EVANSTON, Ill., June 25 (UPI) -- A musical tune someone has been practicing can become better fixed in their memory if it is played to them while they sleep, U.S. researchers say.
The study builds on existing evidence suggesting memories can be reactivated during sleep and storage of them can be strengthened in the process, Northwestern University reported Sunday.
In the study, research learned how to play two artificially generated musical tunes requiring well-timed key presses. Then while the participants took a 90-minute nap, the researchers played one of the tunes that had been practiced, but not the other.
Afterward, participants made fewer errors when pressing the keys to produce the melody that had been presented while they slept, compared with the melody not presented, researchers said.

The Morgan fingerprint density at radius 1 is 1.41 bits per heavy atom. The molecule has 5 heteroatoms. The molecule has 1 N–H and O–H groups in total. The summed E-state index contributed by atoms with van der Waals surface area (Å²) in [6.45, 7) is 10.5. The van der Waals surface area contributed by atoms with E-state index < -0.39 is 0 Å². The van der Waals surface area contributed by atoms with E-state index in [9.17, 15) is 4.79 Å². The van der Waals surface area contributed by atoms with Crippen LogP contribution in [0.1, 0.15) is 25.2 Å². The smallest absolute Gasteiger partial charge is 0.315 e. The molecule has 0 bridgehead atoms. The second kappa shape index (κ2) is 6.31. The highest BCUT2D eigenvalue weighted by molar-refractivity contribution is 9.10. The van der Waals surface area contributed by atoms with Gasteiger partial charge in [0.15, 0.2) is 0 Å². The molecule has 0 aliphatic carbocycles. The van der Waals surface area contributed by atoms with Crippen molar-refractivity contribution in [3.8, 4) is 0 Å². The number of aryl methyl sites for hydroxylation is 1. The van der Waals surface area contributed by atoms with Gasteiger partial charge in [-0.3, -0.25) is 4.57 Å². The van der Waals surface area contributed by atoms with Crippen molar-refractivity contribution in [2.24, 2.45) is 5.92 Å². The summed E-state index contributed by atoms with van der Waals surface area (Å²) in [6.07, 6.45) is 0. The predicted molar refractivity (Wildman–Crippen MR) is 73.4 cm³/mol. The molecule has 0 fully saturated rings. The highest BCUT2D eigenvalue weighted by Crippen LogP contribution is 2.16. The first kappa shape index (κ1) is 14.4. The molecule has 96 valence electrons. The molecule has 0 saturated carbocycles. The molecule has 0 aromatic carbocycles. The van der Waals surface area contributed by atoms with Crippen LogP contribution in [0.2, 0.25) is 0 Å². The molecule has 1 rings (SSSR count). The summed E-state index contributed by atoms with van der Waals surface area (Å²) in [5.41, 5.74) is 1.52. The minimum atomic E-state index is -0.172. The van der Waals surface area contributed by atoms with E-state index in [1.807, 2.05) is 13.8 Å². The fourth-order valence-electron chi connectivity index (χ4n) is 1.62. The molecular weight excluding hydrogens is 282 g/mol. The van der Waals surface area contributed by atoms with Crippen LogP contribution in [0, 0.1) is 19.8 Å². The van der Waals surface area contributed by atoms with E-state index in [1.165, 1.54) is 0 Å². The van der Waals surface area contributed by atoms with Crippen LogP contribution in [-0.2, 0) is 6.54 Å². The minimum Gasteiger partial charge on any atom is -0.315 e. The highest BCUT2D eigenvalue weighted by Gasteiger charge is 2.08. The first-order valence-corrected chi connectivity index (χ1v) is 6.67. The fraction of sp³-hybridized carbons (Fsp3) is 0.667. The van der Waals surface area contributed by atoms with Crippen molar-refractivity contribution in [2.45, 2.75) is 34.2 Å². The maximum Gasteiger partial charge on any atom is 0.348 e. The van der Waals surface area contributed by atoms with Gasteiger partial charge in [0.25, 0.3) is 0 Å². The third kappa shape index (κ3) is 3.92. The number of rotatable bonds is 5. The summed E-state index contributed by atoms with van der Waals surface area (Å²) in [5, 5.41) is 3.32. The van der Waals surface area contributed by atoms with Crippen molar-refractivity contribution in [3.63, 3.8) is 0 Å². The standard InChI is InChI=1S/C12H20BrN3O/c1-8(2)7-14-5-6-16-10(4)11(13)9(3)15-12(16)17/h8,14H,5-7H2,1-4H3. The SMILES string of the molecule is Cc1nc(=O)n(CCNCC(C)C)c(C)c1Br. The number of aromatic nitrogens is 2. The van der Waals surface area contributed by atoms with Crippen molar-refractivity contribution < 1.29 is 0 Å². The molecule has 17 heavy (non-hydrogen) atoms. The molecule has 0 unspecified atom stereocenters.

"Our results extend prior research by showing that external stimulation during sleep can influence a complex skill," Northwestern psychology Professor Ken A. Paller said.
That doesn't mean you can learn something like a foreign language while you sleep, researchers cautioned.
"The critical difference is that our research shows that memory is strengthened for something you've already learned," study co-author Paul J. Reber said. "Rather than learning something new in your sleep, we're talking about enhancing an existing memory by re-activating information recently acquired."
However, Reber said, "If you were learning how to speak in a foreign language during the day, for example, and then tried to reactivate those memories during sleep, perhaps you might enhance your learning."